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Understanding Task Paralysis-What is it?

There is a list in front of you, with all your tasks for the day written down on them. You try to complete any of them, at least one, but you can’t. You want to, you might even feel anxious about not completing any task at all, but for some reason, you just can’t get yourself to carry out any of the tasks at all. Does that sound familiar? Is that something that happens to you often?

If you struggle with beginning tasks, you might be dealing with task paralysis. It may sound self-explanatory, but there’s a little more to it than meets the eye. To help you understand it properly, here is a quick description of what task paralysis is.

What Is Task Paralysis?

It’s important to know exactly what it is you’re struggling with in order to know what to do about it. Simply put, task paralysis is the inability to focus on a task. Maybe you really want to get started on something, but you can’t.

You might feel too anxious to begin, almost as if the task itself had an intimidating life of its own. Or maybe you’ve managed to start the task, but you get distracted easily, so you never manage to fully carry it out. Either way, you end up procrastinating or avoiding the task altogether.

This can have a heavy impact on you: it can affect your work life, of course, but also your private life. Depending on how often you experience task paralysis, this might affect you more negatively than others. If so, you might want to know what makes you experience it in the first place.

What Causes It?

A variety of things can cause task paralysis. You might have a hard time beginning a task because you’re not sure where to start. It might be perfectionism. Perfectionism is actually one of the main reasons why some people procrastinate, and it does play a role in task paralysis. Anxiety is a natural emotion, but if it is left unchecked, it can lead to task paralysis. It is important to recognize the signs and take steps to address them. Task paralysis is a common symptom of ADHD, as it is often difficult for those with the disorder to stay on track when completing a task. Due to the nature of ADHD, it can be hard for individuals to focus on tasks or make decisions, leading to a sense of being overwhelmed and feeling like the task is too hard or too big to handle. Additionally, people with ADHD may have difficulty organizing their thoughts and activities, which can lead to confusion and frustration when trying to complete a task.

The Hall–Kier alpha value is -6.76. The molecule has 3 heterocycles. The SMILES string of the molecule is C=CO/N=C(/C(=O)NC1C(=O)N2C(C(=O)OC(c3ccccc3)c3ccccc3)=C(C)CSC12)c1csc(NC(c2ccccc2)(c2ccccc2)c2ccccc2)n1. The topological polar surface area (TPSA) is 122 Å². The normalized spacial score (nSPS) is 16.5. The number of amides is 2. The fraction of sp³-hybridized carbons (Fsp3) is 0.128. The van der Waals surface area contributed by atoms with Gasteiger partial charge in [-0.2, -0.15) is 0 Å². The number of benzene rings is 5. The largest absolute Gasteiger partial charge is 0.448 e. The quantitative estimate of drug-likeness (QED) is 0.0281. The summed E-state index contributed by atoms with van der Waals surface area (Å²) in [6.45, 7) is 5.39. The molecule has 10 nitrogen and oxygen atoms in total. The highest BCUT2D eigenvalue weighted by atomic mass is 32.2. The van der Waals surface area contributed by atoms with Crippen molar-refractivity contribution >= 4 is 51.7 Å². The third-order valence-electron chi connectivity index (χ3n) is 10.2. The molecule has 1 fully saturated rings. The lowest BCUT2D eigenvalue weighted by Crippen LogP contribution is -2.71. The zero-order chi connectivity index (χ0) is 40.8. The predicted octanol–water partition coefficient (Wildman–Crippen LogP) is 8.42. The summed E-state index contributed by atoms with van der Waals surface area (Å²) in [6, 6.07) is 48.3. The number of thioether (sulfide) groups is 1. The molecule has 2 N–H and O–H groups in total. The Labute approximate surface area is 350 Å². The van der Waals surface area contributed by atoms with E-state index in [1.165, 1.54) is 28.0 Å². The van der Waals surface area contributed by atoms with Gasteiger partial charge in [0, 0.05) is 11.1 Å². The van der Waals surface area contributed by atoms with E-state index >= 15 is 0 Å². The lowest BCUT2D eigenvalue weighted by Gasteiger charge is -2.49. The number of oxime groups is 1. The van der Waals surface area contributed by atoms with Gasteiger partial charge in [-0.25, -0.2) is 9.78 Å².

Alternatively, the problem may be the list itself. Maybe there are too many tasks on it. Or perhaps the tasks on the list take too many steps to carry out. That can be somewhat discouraging for some. Otherwise, the task on your list may be something that requires so many subtasks, it feels like you’ll never get it done. Also, task paralysis can occur if you don’t have enough knowledge to complete the task.

But knowing what task paralysis is and where it comes from doesn’t automatically make it go away. If this is something you experience, you might want to have some idea of what to do next time you struggle with beginning a task.

Dealing with Task Paralysis

Dealing with task paralysis can be a struggle. Some of us face it more often than others. For some of us, task paralysis can cause real problems in our lives and our responsibilities. That being said, there are some things that can do when we come up against this obstacle.

We can break down tasks into smaller steps and make them more manageable. If we are able to, there’s no shame in asking others to do some tasks or subtasks on our behalf. Taking breaks whenever necessary is more helpful than we would think, especially when we are trying to complete tasks. But the truth is, sometimes taking a break makes it easier for us to get back to our responsibilities.

Task paralysis is difficult to deal with, and if it’s something you experience often enough to cause you trouble in your daily life, you might want to seek professional help. Don’t hesitate to make an appointment if you need to. Counseling can not only be a way to deal with task paralysis but also deal with the causes behind it. So, reach out whenever you’re ready.